Jenna Bourdeau, senior director of acquisitions for CBC and CBC Gem, said in an statement that the CBC is committed to Quebec content and subtitles, which the network views as providing “the purest, most authentic experience rather than dubbing.” Availability of Happily Married on CBC Gem has meant that, in addition to viewers in France and Germany, where the show has garnered critical acclaim, writer-actor François Létourneau’s show is available to viewers across Canada.

Like the work of acclaimed playwright Michel Tremblay, whose plays, through translation, brought Quebecois life and language to the world, starting in the 1960s, there’s an opportunity to provide this access to a new generation and a new medium. Létourneau’s show is, as he puts it, “very Quebecois but specific and real. People can relate to it even if they don’t know the culture.”

And Renaud-Hébert wants to present something that displays reality too: “One thing that was very clear for us at the beginning was that we were bored by the fact that we only saw ‘white TV,’” she says, referring to the general lack of representation on Quebec programs. “As if all people are wealthy and middle class. We wanted to show another side of reality that we tend to ignore.”

Beyond providing insight into a particular Quebecois experience, both programs are evidence of a thriving industry that is willing to experiment. Producer Sirois is clear: “I think that in Quebec the scene is really alive. There are a lot of good creators and strong writers. We are not afraid to try different things – we have great partners in our broadcasters to try different things that have happened before. It is a small market, but people love TV in Quebec.”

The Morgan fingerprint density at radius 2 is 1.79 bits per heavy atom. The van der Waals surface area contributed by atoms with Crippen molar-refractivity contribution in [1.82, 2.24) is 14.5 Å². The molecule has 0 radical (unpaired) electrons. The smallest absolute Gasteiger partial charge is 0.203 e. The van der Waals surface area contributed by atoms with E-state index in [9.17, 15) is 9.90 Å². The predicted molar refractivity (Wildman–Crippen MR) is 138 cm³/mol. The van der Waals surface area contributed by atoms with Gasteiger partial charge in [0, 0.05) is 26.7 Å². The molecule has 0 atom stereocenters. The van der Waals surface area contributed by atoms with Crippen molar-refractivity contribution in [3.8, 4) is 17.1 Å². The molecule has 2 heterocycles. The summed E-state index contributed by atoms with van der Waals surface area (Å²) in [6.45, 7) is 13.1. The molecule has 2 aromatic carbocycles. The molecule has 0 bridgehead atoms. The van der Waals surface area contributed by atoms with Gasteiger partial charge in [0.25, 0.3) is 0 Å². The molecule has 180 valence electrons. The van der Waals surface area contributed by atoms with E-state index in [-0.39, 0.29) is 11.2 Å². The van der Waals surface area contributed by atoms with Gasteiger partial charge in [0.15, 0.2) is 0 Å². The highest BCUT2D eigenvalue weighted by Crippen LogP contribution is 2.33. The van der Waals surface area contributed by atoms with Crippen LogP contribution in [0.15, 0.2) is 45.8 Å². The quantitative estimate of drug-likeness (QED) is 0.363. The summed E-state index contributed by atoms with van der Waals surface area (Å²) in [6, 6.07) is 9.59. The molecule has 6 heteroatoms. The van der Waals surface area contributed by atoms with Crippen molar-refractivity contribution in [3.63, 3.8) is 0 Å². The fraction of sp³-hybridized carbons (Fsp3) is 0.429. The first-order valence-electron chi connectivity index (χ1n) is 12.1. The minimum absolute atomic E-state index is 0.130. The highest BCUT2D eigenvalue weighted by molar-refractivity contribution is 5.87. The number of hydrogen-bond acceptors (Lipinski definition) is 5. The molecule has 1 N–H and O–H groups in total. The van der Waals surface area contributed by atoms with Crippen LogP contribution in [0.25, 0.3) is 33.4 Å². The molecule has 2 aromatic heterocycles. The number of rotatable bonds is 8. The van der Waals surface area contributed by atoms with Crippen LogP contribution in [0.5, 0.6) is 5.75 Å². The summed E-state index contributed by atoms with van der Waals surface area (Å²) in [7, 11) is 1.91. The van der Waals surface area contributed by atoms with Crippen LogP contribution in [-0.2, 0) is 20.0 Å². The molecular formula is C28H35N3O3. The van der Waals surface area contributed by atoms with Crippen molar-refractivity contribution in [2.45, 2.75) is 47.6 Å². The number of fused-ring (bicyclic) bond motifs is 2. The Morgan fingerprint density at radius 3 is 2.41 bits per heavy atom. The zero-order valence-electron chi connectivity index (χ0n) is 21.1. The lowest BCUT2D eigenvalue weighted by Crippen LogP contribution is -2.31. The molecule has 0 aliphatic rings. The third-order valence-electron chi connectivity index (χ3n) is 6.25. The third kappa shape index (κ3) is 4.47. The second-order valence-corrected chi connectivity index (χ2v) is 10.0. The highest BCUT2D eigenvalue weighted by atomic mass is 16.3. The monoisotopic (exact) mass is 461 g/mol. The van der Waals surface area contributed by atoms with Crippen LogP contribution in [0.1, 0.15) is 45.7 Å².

Anglo viewership may be low, but Létourneau thinks it “goes both ways,” reflecting, “People in Quebec don’t know what’s being done in English Canada. So it’s like we care about what we do and then we care about the United States.” There should also be more cooperation between CBC and Radio Canada, he says. “Maybe it is time we create some bridges between us,” says Renaud-Hébert, “I think it is evolving positively – people are getting more comfortable watching shows with subtitles. I see in the future we can have more exchange between French and English Canada.”

This does seem to be in the works. As Netflix celebrated 10 years in Canada this summer, they announced an expansion of the platform’s French-Canadian film offerings. Where TV is concerned, producer Tara Woodbury, recently of bilingual content and distribution company Sphere Media, joined Netflix Canada this month and is tasked with developing and commissioning scripted series in both official languages. Netflix already provides a model where one can watch a huge range of programming from all over the world. “I watch series in Danish, in Portuguese, in English – it doesn’t matter,” says Renaud-Hébert, “I just put on the subtitles.”

Increased access through platforms and subtitling isn’t just good for people who love to watch good TV. As Sirois underlines, it’s good for everyone: “We can be exposed to shows more and more – having access to all those programs around the world really raises the bar for all programs. It makes everything better.”